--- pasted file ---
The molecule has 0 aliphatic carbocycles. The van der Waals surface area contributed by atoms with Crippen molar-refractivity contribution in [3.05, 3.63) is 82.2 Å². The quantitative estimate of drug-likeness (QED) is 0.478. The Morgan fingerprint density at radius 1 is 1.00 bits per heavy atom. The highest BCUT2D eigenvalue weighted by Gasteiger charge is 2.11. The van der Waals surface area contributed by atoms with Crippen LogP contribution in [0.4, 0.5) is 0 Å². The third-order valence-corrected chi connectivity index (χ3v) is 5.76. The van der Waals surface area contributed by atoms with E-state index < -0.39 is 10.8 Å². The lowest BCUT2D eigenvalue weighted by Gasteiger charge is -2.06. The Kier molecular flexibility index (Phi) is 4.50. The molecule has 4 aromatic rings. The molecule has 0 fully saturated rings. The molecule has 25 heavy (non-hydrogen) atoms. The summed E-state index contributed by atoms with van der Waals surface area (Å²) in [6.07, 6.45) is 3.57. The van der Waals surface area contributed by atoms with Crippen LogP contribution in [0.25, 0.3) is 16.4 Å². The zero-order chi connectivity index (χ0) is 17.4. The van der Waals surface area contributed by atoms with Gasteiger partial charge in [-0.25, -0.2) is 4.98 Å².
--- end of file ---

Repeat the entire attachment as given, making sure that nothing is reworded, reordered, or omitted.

The molecule has 0 aliphatic carbocycles. The van der Waals surface area contributed by atoms with Crippen molar-refractivity contribution in [3.05, 3.63) is 82.2 Å². The quantitative estimate of drug-likeness (QED) is 0.478. The Morgan fingerprint density at radius 1 is 1.00 bits per heavy atom. The highest BCUT2D eigenvalue weighted by Gasteiger charge is 2.11. The van der Waals surface area contributed by atoms with Crippen LogP contribution in [0.4, 0.5) is 0 Å². The third-order valence-corrected chi connectivity index (χ3v) is 5.76. The van der Waals surface area contributed by atoms with E-state index < -0.39 is 10.8 Å². The lowest BCUT2D eigenvalue weighted by Gasteiger charge is -2.06. The Kier molecular flexibility index (Phi) is 4.50. The molecule has 4 aromatic rings. The molecule has 0 fully saturated rings. The molecule has 25 heavy (non-hydrogen) atoms. The summed E-state index contributed by atoms with van der Waals surface area (Å²) in [6.07, 6.45) is 3.57. The van der Waals surface area contributed by atoms with Crippen LogP contribution in [0.25, 0.3) is 16.4 Å². The zero-order chi connectivity index (χ0) is 17.4. The van der Waals surface area contributed by atoms with Gasteiger partial charge in [-0.25, -0.2) is 4.98 Å².